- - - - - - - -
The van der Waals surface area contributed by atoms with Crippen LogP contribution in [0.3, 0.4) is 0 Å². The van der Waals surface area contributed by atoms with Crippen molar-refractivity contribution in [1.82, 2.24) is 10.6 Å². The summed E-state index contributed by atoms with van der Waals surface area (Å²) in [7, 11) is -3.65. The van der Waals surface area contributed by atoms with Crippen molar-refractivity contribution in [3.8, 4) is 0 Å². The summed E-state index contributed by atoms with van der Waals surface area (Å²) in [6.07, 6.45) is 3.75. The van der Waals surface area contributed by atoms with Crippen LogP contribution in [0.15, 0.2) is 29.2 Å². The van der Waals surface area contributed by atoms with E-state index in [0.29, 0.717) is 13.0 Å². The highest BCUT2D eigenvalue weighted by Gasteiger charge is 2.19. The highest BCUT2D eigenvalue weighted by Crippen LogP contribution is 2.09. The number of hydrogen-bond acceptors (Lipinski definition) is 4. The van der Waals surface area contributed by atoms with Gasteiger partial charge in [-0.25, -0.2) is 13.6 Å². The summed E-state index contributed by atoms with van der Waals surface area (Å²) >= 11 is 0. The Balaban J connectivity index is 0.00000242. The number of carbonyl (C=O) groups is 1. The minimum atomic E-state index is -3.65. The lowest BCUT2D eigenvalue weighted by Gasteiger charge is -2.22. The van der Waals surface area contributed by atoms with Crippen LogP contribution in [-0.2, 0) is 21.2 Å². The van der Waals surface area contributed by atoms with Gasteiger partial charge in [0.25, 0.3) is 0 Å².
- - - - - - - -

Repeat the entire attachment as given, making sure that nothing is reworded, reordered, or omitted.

The van der Waals surface area contributed by atoms with Crippen LogP contribution in [0.3, 0.4) is 0 Å². The van der Waals surface area contributed by atoms with Crippen molar-refractivity contribution in [1.82, 2.24) is 10.6 Å². The summed E-state index contributed by atoms with van der Waals surface area (Å²) in [7, 11) is -3.65. The van der Waals surface area contributed by atoms with Crippen molar-refractivity contribution in [3.8, 4) is 0 Å². The summed E-state index contributed by atoms with van der Waals surface area (Å²) in [6.07, 6.45) is 3.75. The van der Waals surface area contributed by atoms with Crippen LogP contribution in [0.15, 0.2) is 29.2 Å². The van der Waals surface area contributed by atoms with E-state index in [0.29, 0.717) is 13.0 Å². The highest BCUT2D eigenvalue weighted by Gasteiger charge is 2.19. The highest BCUT2D eigenvalue weighted by Crippen LogP contribution is 2.09. The number of hydrogen-bond acceptors (Lipinski definition) is 4. The van der Waals surface area contributed by atoms with Gasteiger partial charge in [-0.25, -0.2) is 13.6 Å². The summed E-state index contributed by atoms with van der Waals surface area (Å²) >= 11 is 0. The Balaban J connectivity index is 0.00000242. The number of carbonyl (C=O) groups is 1. The minimum atomic E-state index is -3.65. The lowest BCUT2D eigenvalue weighted by Gasteiger charge is -2.22. The van der Waals surface area contributed by atoms with Crippen LogP contribution in [-0.2, 0) is 21.2 Å². The van der Waals surface area contributed by atoms with Gasteiger partial charge in [0.25, 0.3) is 0 Å².